Every Christmas since my sophomore year in college my husband and I have gone to a performance of The Nutcracker.
By the time we had been married for two years, he had had enough. The last time we saw the Nutcracker as a married couple with no kids (oh, those blessed D.I.N.K. years. So much free time) he fell asleep before Clara did and was snoring loudly by the time the Sugarplum Fairy made her appearance. I remember being so angry with him we ended up having one of those fights typical of young couples with no children – you know, the kind where you hash it out in the taxi ride all the way home where you have no other responsibilities other than maybe a cat, then you make up in the morning after sleeping in and getting ready for brunch with friends. Yeah.
Excuse me while I go in the corner and cry for a minute.
Anyway, when our girls were younger, Nutcracker time once again became a special event. I got to pretend they were the type of little girls who regularly donned crinoline and bows and played tea party with me, rather than the Lord of the Flies ruffians who liked to dig shallow graves for neighborhood boys who displeased them.
One year in particular stands out. After a day of Christmas shopping for my
hoodlums children for necessities like night vision goggles, spy equipment, and patterned duct tape, I readied the girls to go out with me to the Nutcracker.
There’s a pivotal moment in parenting any child, one where they stop being so pliable and reasonable and insist on being their own person. I know. It’s never easy. And my time had come with the girls.
I clapped my hands together at the sight of my daughters in their sweet holiday dresses. Oh, don’t you girls look beautiful! Hang on while I take a picture.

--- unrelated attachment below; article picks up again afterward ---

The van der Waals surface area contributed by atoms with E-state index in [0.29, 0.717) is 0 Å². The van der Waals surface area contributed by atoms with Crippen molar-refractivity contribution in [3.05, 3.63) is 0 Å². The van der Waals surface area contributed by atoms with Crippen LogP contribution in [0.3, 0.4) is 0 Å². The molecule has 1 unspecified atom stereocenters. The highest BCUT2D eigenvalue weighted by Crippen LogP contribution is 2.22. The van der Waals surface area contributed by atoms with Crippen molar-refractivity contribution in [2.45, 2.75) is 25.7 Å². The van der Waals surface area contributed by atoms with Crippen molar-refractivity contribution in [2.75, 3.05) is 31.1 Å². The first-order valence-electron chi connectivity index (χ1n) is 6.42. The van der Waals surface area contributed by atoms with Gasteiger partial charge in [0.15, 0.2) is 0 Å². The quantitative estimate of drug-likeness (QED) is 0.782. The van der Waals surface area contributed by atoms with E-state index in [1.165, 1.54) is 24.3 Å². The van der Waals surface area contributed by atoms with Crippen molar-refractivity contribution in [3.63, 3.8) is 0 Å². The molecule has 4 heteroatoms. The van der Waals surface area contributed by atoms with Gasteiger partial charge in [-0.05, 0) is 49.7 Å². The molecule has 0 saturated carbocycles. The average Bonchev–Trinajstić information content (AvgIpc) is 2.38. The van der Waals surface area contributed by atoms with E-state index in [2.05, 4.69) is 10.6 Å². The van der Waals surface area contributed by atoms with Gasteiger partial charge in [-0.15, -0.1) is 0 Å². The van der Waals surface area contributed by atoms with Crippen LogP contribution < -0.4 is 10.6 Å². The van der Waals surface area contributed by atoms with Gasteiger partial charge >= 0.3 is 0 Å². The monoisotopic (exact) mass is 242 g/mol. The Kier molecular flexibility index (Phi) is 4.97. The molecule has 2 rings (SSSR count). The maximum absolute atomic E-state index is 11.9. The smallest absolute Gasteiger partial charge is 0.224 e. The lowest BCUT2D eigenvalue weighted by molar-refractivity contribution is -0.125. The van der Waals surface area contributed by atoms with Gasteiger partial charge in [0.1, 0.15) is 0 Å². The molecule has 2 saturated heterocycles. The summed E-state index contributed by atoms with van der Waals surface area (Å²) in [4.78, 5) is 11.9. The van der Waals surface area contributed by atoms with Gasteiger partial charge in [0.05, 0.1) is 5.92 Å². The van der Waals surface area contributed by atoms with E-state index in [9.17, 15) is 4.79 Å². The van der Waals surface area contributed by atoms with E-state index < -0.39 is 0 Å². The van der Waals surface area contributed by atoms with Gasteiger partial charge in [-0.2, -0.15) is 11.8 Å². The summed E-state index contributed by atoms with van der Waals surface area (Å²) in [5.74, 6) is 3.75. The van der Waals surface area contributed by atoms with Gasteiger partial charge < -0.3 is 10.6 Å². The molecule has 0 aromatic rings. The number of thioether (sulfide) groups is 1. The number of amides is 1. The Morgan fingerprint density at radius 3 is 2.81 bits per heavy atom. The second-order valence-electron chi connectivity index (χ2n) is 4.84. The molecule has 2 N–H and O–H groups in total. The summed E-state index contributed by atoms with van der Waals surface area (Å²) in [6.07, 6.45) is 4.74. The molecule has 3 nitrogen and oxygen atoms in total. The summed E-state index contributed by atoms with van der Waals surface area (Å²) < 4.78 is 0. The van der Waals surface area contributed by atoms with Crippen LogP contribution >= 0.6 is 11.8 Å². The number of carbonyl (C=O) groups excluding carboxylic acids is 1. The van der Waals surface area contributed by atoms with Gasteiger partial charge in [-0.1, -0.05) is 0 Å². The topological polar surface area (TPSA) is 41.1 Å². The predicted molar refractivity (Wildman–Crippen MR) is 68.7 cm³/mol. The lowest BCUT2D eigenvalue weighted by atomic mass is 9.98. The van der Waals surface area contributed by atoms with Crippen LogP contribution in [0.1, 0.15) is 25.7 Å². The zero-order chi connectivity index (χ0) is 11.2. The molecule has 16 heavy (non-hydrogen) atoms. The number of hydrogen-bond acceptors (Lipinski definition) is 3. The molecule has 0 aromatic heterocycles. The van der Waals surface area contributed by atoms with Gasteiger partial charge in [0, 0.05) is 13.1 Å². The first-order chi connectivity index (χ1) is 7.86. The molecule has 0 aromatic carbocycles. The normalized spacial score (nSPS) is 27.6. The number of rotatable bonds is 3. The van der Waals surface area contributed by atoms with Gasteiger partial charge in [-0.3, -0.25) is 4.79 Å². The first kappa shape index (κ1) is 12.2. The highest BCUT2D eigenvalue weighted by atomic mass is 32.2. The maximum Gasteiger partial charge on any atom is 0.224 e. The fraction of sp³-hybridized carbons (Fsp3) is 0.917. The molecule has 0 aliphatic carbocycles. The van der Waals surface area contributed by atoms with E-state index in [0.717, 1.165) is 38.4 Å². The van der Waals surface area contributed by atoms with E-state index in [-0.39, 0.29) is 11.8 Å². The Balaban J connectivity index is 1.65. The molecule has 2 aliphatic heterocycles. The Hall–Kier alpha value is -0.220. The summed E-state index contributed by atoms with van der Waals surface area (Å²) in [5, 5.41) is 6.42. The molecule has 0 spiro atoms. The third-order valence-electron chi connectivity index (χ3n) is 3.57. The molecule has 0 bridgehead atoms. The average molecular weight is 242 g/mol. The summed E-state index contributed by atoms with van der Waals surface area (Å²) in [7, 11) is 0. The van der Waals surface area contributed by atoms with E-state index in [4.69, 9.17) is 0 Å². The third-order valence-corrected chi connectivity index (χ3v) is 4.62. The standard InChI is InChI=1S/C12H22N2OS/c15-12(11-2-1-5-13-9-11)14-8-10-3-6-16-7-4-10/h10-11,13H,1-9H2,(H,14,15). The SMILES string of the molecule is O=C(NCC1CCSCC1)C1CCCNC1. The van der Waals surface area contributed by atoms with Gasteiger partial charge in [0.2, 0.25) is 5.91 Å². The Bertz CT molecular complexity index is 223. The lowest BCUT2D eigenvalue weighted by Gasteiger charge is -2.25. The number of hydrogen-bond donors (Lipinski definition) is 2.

Daughter #1: Uh, no. I look ridiculous. Can I wear jeans?
Daughter #2: I like wearing my dress, Mom. In fact, I love it [snarky look at sister].
I pushed the envelope the rest of the evening. Tried to hold their hands. Babbled on about how much I treasured these moments together. Ignored the heavy sighing and seizure-esque eye rolling. Basically kept a string of clueless mom drivel going until I was interrupted by my oldest.
Daughter #1: Oh my God. It’s Hannah and Leah. They will think I’m such a dork for being dressed like this [proceeds to slump into seat and zips parka over her head].
Daughter #2: Hannah! Leah! Over here!
Me: Oh, stop. You look lovely. Nobody dresses up for anything anymore. I say let’s set the bar higher, ladies [yes, I cringe even typing this. I was in deep denial over the adolescent years].
Daughter #1: [muffled, under parka] I am so embarrassed. This is so lame.
Daughter #2: Mom, maybe she’s embarrassed because she has hair in her armpits.
My girls are in college now, and for those of you in the trenches of the teen years, I can say they will come back. Maybe it’s just for the free dress and dinner. But they will come back.
PlanHero Nation, what are your holiday traditions?